Fetish/EED

Fetish

Fetish

Tautology

EED

Morphic Resonance

Tautology

Tautology is a Boston, Massachusetts-based label, specializing in that scene’s particular brand of improvised music. Boston’s musicians seem more concerned with interplay and sonic exploration than anything resembling conventional melody and harmony.

Fetish consists of David Gross on reeds, Mike Bullock on bass, and Tatsuya Nakatani on percussion. Gross has a ferocious shriek that he utilizes to ear-shattering effect on the first 37+ minute piece of the CD. His microtonally buzzing alto takes a while to settle in, but once it does, it’s easy to appreciate the resonance he gets out of his horn. Bullock burrows in and around the skronk, alternating between vigorous bowing and a sonorous plucking. Nakatani drops percussive bombs into the mix, going for protracted periods without playing a note and suddenly breaking into a flurry of notes. The intimidating part of this piece is its velocity. The trio hurls ideas back and forth, covering a large amount of terrain in an even longer time frame. The second 28-minute track is far more introspective, but equally interesting. The three seem as comfortable with spaciousness as they are with gut-busting density.

David Gross is the link between Fetish and EED. While Fetish takes a fierce, uncompromising stance, EED opts for a more restrained approach. Gross is accompanied here by Erik Carlson on tuba and Eric Rosenthal on percussion. On Morphic Resonance, there isn’t much here in the way of forward momentum; the trio seem more focused on listening and reacting. Tracks like “If They Weren’t Stored in the Brain” feature dramatic shifts in volume, with Carlson sounding vaguely elephantine. Morphic Resonance is something of a difficult listen, mostly because the trio is comfortable stalking each other’s tails. It listens like a conversation between three people speaking with heavy accents on a subject you are familiar with. You know what they’re talking about, but their idiosyncratic style makes it twice the fun.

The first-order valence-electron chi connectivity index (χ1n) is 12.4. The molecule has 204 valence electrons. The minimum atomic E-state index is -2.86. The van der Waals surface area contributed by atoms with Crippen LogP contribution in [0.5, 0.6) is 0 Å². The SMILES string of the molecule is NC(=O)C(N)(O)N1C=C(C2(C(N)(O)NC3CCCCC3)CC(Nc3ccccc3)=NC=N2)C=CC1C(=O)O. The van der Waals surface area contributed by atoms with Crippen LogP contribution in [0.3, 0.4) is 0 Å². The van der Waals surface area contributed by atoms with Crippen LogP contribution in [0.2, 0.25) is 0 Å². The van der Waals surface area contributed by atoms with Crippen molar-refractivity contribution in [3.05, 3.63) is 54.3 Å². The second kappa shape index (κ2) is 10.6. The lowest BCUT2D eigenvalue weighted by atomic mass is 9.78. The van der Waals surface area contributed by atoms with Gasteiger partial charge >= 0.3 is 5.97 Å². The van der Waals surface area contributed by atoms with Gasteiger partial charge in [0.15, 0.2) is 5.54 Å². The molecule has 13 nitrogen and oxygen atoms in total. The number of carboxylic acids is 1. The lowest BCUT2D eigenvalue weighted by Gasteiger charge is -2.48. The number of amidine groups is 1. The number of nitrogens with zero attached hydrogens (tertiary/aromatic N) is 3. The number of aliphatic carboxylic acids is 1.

Tautology, 62 Boston Ave, Bedford, MA 02155; http://members.aol.com/tautology3

Leave a Comment

Your email address will not be published. Required fields are marked with *

Recently on Ink 19...

  • Mixtape 172 :: My Old Bassist
    Mixtape 172 :: My Old Bassist

    Like pre-teens throwing every liquid into the kitchen blender and daring each other to drink the results, Woody and Jeremy fuse all manner of sounds legitimate and profane into some murky concoction that tastes surprisingly good.

  • Demons/Demons 2
    Demons/Demons 2

    Synapse Films reissues Lamberto Bava’s epic ’80s gore-filled movies Demons and Demons 2 in beautiful new editions.

  • Sylvie Courvoisier and Mary Halvorson
    Sylvie Courvoisier and Mary Halvorson

    Searching for the Disappearing Hour (Pyroclastic Records). Review by Bob Pomeroy.

  • Payal Kapadia
    Payal Kapadia

    Earlier this year, director Payal Kapadia was awarded the Oeil d’or (Golden Eye) for best documentary at the 74th Cannes Film Festival for her debut feature, A Night of Knowing Nothing. Lily and Generoso interviewed Kapadia about her poignant film, which employs a hybrid-fiction technique to provide a personal view of the student protests that engulfed Indian colleges and universities during the previous decade.

  • Roger’s and Hammerstein’s Cinderella
    Roger’s and Hammerstein’s Cinderella

    A classic children’s tale re-imagined by America’s greatest composers.

  • Taraka
    Taraka

    Welcome to Paradise Lost (Rage Peace). Review by Bob Pomeroy.

  • AFI Fest 2021
    AFI Fest 2021

    The 2021 edition of the American Film Institute’s Festival, was a total success. After mounting a small virtual festival in 2020, AFI Fest came roaring back this year with a slate of 115 films representing over fifty countries. Lily and Generoso rank their favorite features from this year’s festival which include new offerings from Céline Sciamma, Miguel Gomes, and Jacques Audiard.

  • Comet Of Any Substance
    Comet Of Any Substance

    Full Of Seeds, Bursting With Its Own Corrections (COAS). Review by Carl F. Gauze.

  • Poetic Song Verse
    Poetic Song Verse

    A study of how poetry crept into rock and roll.

  • Foreigner
    Foreigner

    Is it really Foreigner with no original members?

From the Archives